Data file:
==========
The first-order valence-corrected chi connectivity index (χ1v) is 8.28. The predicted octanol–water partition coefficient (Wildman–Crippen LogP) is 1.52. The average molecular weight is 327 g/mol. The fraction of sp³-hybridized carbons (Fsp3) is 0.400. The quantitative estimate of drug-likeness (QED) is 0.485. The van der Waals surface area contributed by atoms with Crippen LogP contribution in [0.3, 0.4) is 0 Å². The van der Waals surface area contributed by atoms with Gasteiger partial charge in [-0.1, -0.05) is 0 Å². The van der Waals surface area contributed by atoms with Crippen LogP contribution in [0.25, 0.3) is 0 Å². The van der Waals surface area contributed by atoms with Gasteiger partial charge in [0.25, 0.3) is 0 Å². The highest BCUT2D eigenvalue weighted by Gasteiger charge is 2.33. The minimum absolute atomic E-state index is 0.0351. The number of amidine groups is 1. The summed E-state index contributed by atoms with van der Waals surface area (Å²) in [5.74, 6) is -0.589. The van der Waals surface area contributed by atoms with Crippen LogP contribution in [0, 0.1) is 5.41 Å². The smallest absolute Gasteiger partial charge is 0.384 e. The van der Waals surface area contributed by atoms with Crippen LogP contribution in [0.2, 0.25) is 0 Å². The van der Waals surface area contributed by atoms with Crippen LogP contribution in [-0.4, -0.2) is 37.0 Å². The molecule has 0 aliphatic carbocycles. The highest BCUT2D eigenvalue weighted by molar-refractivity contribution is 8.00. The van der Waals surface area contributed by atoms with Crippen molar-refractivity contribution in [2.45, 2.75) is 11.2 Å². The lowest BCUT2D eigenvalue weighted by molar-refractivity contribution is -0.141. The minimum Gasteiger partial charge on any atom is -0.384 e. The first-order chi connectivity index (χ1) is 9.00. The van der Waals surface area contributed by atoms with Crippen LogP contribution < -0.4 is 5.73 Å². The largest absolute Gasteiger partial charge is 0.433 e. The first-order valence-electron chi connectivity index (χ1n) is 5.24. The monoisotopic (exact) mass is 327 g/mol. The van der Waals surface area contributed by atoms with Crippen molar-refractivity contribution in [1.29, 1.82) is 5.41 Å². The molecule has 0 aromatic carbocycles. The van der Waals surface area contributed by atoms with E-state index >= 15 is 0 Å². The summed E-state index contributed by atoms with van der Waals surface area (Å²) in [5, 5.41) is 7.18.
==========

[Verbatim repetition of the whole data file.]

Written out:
The first-order valence-corrected chi connectivity index (χ1v) is 8.28. The predicted octanol–water partition coefficient (Wildman–Crippen LogP) is 1.52. The average molecular weight is 327 g/mol. The fraction of sp³-hybridized carbons (Fsp3) is 0.400. The quantitative estimate of drug-likeness (QED) is 0.485. The van der Waals surface area contributed by atoms with Crippen LogP contribution in [0.3, 0.4) is 0 Å². The van der Waals surface area contributed by atoms with Gasteiger partial charge in [-0.1, -0.05) is 0 Å². The van der Waals surface area contributed by atoms with Crippen LogP contribution in [0.25, 0.3) is 0 Å². The van der Waals surface area contributed by atoms with Gasteiger partial charge in [0.25, 0.3) is 0 Å². The highest BCUT2D eigenvalue weighted by Gasteiger charge is 2.33. The minimum absolute atomic E-state index is 0.0351. The number of amidine groups is 1. The summed E-state index contributed by atoms with van der Waals surface area (Å²) in [5.74, 6) is -0.589. The van der Waals surface area contributed by atoms with Crippen LogP contribution in [0, 0.1) is 5.41 Å². The smallest absolute Gasteiger partial charge is 0.384 e. The van der Waals surface area contributed by atoms with Crippen LogP contribution in [0.2, 0.25) is 0 Å². The van der Waals surface area contributed by atoms with Crippen LogP contribution in [-0.4, -0.2) is 37.0 Å². The molecule has 0 aliphatic carbocycles. The highest BCUT2D eigenvalue weighted by molar-refractivity contribution is 8.00. The van der Waals surface area contributed by atoms with Crippen molar-refractivity contribution in [2.45, 2.75) is 11.2 Å². The lowest BCUT2D eigenvalue weighted by molar-refractivity contribution is -0.141. The minimum Gasteiger partial charge on any atom is -0.384 e. The first-order chi connectivity index (χ1) is 9.00. The van der Waals surface area contributed by atoms with Crippen LogP contribution < -0.4 is 5.73 Å². The largest absolute Gasteiger partial charge is 0.433 e. The first-order valence-electron chi connectivity index (χ1n) is 5.24. The monoisotopic (exact) mass is 327 g/mol. The van der Waals surface area contributed by atoms with Crippen molar-refractivity contribution in [1.29, 1.82) is 5.41 Å². The molecule has 0 aromatic carbocycles. The van der Waals surface area contributed by atoms with E-state index >= 15 is 0 Å². The summed E-state index contributed by atoms with van der Waals surface area (Å²) in [5, 5.41) is 7.18.